3 reflective leadership habits of highly effective leaders
There’s one practice that will add richness and depth to your work life, empower your team members and enhance your productivity and that of those around you. It can be developed and learned, and it’s cheap.
We’ve all heard of mindfulness and its benefits to health and wellbeing, but to me, mindfulness is most useful as a foundation for a truly productive habit that will be enormously beneficial to your career. I’m talking about embarking on the difficult but highly rewarding journey of creating the habit of reflection.
Reflection is a critical part of learning from experience, and it’s recognised in an enormous body of studies and literature as a key behaviour for those who want to develop themselves professionally and move up the leadership ranks.
Adding a dose of Zen
When mastering the art of reflection, it is important to distinguish between ruminating – stewing over a problem or experience – and reflecting – evaluating decisions, mistakes and successes in a constructive way (mindfulness forms a good basis here, as the act of being present and observing without judgment gives you more material to draw insights from when reflecting on your actions and gaining insights).
By asking questions like, “Why do you think you were feeling that way?” or “What else could you have considered?”, leaders can help their team members move towards a reflective practice, developing actionable insights for the future and allowing people to move on from mistakes. I have also seen leaders and managers benefit enormously from building their own reflective habits, and asking themselves the same questions.
As an organisational psychologist, reflective training runs right through my professional background, and I’ve built it into my approach to leadership development – for instance, in implementing mentorship programs within our client organisations.
Mentors themselves often need to be trained on asking reflective questions when coaching current or future leaders one-on-one. When the mentor feels she has walked that path before, it’s very natural to jump into advice giving. But it’s better to prompt an insight than to give it to a person directly. The insights gained through reflection are much more ‘sticky’ than simply being told how things should have been done.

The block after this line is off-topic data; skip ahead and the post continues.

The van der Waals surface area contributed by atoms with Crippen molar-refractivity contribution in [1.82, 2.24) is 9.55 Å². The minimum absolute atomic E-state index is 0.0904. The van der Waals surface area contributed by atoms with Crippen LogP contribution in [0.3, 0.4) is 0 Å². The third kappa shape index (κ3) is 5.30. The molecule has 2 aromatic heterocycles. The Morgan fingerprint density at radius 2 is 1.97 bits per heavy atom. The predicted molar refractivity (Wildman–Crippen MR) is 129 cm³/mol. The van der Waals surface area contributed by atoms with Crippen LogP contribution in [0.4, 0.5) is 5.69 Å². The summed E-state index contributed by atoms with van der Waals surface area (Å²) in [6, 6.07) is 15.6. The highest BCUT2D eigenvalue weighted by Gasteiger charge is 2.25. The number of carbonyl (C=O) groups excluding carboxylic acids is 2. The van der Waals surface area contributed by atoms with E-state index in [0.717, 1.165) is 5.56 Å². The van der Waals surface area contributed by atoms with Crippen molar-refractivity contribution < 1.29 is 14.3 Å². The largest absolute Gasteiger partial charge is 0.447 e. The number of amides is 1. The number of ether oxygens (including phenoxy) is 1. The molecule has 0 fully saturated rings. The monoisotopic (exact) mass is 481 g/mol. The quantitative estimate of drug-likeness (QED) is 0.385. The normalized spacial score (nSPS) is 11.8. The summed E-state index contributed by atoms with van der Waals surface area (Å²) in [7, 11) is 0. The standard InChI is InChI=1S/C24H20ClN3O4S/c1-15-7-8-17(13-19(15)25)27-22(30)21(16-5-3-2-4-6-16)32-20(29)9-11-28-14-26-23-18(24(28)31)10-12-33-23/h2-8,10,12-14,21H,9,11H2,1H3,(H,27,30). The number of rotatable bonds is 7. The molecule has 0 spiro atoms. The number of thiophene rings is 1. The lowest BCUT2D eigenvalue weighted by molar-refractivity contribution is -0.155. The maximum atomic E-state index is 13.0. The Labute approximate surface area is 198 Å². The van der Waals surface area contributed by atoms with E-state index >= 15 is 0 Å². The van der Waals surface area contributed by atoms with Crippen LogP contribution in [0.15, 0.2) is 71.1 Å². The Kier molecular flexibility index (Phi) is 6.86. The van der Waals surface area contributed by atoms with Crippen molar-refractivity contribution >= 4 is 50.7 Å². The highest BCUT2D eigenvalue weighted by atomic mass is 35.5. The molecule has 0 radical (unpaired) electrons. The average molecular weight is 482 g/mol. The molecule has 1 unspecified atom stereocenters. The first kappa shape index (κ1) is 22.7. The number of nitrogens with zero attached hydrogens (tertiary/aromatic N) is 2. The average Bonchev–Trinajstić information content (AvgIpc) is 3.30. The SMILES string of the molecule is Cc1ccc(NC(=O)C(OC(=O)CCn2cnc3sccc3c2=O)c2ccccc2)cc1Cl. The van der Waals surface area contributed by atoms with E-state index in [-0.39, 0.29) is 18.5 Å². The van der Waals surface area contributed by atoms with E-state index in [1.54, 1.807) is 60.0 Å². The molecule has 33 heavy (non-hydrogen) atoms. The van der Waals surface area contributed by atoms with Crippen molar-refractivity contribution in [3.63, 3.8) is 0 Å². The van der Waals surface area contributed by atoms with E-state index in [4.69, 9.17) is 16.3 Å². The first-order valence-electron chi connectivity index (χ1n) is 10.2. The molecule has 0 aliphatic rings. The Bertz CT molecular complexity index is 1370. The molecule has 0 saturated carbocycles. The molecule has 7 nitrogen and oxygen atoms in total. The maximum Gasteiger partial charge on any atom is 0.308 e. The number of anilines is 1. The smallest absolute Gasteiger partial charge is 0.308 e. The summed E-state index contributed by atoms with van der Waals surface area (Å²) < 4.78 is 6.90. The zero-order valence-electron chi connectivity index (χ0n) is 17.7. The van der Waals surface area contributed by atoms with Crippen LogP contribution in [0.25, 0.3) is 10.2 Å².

The same principle applies to leadership workshops. One of the benefits of simulation exercises and experiential learning is for people to take risks in a safe environment that allows them to make mistakes; reflecting on those mistakes with the help of a coach allows them to return to the workplace with learnings gained from those experiences.
Workplace culture: the key to fostering reflective practice
Exercises like these that teach about the reflective cycle are good for building a foundation, but they must be supported in the workplace – organisations should also be aiming to foster a culture of learning. If a workplace culture is too focused on following rules and procedures and doesn’t offer room to innovate and take intelligent risks, there can be no room to support reflection, growth and improvement.
Even with the right structures in place – like group sessions for managers to discuss better ways of doing things – if the culture isn’t supportive, nobody will open up and share what they are struggling with.
The benefits to the whole
Incorporating these practices and creating a culture of reflection is part of a holistic approach to talent development. The World Health Organization estimates that stress costs American businesses $300 billion annually. Investing in building practices like mindfulness and reflection isn’t just personally beneficial to individuals by reducing stress and enabling them to deal better with pressure. It can also deliver a significant productivity dividend through its impact on personal growth and development.
It doesn’t come naturally to everyone and some people are definitely slower to warm up, in my experience. But those same people have said to me that taking action like reflective journaling was the hardest, but most beneficial thing they’ve ever done.
Taking action: What can you do to reflect?
So what habits can you practise to develop proficiency in reflective leadership? Here are some strategies you can adopt right away.
- Make time for reflective journaling.
Ten minutes a day or even just ten minutes a week to start with. Using a template (there are many available online) to write about experiences is better than just thinking about them – again, you can avoid rumination by taking a structured approach. Some find recording an audio journal suits their style much better; either way, having some record that you can return to allows growth to be measured instead of thoughts getting lost.
- Find a peer to share experiences with you on a regular basis.
It could be someone at a similar level within your organisation or even at another organisation operating in a similar role. Make time to sit down and unpack recent experiences together, explore different options and ideas and develop insights. Peers can add a perspective you hadn’t considered.
- Ask reflective questions to your team members.
Managers know that part of their role is giving feedback to team members. Try holding back a little from advice-giving and using questions that help them develop their own insights. Examples of reflective questions are: What occurred? Why did you feel that way? Why do you think it happened that way? How similar is this situation to other problems you have encountered? How could you have done things differently?